The Art of Found Objects: Enigma Variations
On view December 14, 2018 through March 3, 2019
Enigma Variations is organized by guest curator and author, Robert Craig Bunch of San Antonio, and is an exhibit of artwork by artists who use found objects. They were included in Bunch’s book, The Art of Found Objects: Interviews with Texas Artists, published by Texas A&M University Press, 2016. This exhibition focuses on artists currently (or formerly) working in Texas that all create art with found materials. Artists Steve Brudniak (Austin), Marilyn Lanfear (San Antonio), Angelica Paez (Houston), Ward Sanders (Lytle) and Kelly Sears (Boulder, Colorado) will be featured as the focus of the exhibition and will each have numerous works in the exhibition. They will be joined by other well-known Texas artists that often explore creating art with found objects, including: Charles A. A. Dellschau, Forrest Bess, Felix “Fox” Harris, Jesse Lott, David McManaway, Maudee Carron, Clyde Connell, Bert Long, Mary McCleary, Dario Robleto, Vernon Fisher, Trenton Doyle Hancock and Jonathan Rosenstein. As guest curator, Bunch has selected each artist, considering the diversity and enigmatic visual history of the found object realm. A book signing of Bunch’s book will take place at the opening reception. Bunch will also write an essay for our gallery guide explaining the focus of the exhibition. Some of the featured artists will be present at the opening reception and will participate in a gallery talk with Bunch.
This exhibition is generously supported, in part, by an award from the Texas Commission on the Arts and the National Endowment for the arts, the City of Beaumont, the Wesley W. Washburn, M.D. and Lulu L. Smith, M.D. Endowment Fund and the C. Homer and Edith Fuller Chambers Charitable Foundation.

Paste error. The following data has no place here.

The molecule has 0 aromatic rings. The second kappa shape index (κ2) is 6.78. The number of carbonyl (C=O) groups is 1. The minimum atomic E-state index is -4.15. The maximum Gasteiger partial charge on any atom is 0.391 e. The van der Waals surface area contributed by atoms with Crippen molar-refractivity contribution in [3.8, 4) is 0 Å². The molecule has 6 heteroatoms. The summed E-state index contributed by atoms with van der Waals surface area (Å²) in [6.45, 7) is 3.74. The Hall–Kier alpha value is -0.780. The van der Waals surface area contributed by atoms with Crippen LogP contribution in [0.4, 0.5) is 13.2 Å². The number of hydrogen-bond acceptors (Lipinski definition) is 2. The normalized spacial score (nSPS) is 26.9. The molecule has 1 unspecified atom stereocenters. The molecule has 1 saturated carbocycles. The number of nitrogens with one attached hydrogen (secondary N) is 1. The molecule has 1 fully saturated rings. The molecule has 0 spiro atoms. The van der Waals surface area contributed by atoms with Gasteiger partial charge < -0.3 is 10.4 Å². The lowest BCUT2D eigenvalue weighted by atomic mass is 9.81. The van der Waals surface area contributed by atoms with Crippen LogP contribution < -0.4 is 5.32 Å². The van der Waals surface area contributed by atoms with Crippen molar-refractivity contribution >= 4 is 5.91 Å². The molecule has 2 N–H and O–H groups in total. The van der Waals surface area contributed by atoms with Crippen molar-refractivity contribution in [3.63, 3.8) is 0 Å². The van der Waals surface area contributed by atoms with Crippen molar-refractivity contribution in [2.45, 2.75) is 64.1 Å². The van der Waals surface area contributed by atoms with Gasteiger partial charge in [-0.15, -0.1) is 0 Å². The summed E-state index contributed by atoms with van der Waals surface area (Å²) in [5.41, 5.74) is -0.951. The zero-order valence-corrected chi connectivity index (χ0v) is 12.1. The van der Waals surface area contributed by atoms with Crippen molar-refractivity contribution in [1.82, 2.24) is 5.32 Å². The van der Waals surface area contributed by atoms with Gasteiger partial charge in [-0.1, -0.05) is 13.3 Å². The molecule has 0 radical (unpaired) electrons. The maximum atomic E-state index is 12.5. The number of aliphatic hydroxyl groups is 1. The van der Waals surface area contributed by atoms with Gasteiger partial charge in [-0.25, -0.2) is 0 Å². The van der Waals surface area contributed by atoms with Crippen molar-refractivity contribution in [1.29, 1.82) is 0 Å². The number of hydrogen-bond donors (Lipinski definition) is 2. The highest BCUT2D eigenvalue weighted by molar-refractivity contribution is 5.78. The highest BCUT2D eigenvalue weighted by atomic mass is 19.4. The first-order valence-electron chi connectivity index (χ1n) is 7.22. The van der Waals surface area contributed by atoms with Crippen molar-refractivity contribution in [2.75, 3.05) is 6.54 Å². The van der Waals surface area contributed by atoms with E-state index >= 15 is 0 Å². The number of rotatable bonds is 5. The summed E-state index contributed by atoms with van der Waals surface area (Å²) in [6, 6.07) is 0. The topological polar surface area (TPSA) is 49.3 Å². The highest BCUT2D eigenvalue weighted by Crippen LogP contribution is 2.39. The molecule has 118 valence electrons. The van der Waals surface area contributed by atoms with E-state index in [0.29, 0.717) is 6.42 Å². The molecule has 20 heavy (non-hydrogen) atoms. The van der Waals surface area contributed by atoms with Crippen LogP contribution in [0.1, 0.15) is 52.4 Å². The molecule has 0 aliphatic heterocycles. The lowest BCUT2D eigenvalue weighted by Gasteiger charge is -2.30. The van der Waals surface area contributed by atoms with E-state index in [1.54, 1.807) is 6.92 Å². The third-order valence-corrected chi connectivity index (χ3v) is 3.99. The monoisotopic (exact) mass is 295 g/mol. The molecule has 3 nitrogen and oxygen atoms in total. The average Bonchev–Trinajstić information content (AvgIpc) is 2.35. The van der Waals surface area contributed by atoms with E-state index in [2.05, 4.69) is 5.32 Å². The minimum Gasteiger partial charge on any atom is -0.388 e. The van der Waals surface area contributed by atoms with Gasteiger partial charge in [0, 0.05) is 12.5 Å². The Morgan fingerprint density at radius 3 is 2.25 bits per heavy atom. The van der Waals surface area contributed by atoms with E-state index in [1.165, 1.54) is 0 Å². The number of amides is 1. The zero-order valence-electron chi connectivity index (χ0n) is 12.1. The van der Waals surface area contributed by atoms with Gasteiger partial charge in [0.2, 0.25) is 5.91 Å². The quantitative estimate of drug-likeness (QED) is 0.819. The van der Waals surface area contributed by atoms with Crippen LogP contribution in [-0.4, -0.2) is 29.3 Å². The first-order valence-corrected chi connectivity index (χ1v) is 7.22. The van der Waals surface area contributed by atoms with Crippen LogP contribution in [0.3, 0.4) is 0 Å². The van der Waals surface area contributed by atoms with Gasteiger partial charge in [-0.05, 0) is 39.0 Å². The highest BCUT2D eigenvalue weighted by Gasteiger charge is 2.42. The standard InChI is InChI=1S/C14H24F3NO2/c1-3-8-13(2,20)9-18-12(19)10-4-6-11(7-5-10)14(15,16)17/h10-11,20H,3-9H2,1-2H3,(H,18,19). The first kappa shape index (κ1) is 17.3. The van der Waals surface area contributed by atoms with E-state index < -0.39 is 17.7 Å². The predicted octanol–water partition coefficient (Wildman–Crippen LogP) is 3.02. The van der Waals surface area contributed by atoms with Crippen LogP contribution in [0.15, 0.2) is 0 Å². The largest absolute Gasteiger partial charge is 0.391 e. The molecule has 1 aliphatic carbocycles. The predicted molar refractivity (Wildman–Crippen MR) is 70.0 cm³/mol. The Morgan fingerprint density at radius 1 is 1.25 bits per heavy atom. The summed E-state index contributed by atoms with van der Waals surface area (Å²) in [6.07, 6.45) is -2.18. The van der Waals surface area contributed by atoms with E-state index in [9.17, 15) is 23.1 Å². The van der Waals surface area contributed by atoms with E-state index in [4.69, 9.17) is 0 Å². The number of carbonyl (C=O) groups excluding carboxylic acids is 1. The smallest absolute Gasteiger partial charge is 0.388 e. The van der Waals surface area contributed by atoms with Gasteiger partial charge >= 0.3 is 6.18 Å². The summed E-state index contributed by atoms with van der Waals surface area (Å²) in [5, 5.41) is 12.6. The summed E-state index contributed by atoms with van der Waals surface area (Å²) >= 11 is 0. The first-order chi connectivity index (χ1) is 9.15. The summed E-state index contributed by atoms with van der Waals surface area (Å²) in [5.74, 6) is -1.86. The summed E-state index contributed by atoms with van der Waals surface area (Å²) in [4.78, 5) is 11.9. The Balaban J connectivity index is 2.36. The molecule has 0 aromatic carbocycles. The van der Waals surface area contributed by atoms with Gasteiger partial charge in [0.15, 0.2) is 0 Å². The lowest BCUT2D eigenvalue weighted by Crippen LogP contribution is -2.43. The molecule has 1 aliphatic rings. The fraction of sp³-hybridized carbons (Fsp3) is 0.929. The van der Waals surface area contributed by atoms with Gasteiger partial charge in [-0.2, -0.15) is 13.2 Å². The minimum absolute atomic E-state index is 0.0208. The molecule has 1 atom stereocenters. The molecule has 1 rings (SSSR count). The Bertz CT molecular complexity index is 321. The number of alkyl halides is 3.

To find out more about how National Endowment for the Arts grants impact individuals and communities, visit www.arts.gov.
On view January 31, 2019 through April 14, 2019
“Happy accidents” is a term used by my watercolor professor, Robert O’Neil. He knew that beginner watercolorists are afraid to make "mistakes." He made us realize that even though watercolor may be difficult to control, if accidents happen, they can enhance the work and therefore be “happy accidents.” Most of the works in this exhibition are products of a “happy accident.” I normally start by wetting the paper and applying paint; I primarily use the “wet on wet” technique. I like the fluid results it produces and the blending of colors on the paper. It is fast paced, immediate and exciting, resulting in an explosion of color.
Having initially learned oil painting, I approach watercolor from a different perspective. Many times, my first attempt does not achieve the results desired. I later wash off the top layer of paint, which yields wet paper and a patina of underlying colors. I then apply wet paints onto the surface. Sometimes this process is repeated as many as three times until I receive the desired results. The objectives of the painting may change, but it is the end result that is important.
All of my landscape paintings are created outside, en plein air, at the Tyrrell Park Garden Center. I am grateful to Doug Oldbury and the staff at the garden for creating an inspiring environment. Painting in the park is always a winner for me. Even if the painting does not turn out well, I have had a nice day in the peaceful park setting while meeting friendly people.
During my working years I did not have the time or energy to paint. After retirement, I decided to get back into art and focus on landscape painting – nature has a story to tell regardless of the season. The color of trees constantly changes over the course of the year, transitioning with the new greens of spring or the chilling blue colds of winter. I appreciate the cloud shapes and colors that set the mood of a work. I love capturing the peaceful moments as dusk approaches with nature’s last intense burst of light and color.
When I retired, I returned to watercolor painting. The best advice came from my college buddy and art educator friend, Jamie Paul Kessler. He told me to “enjoy myself.” Over the last four years I have enjoyed myself while continuing to learn my craft in an effort to produce good art.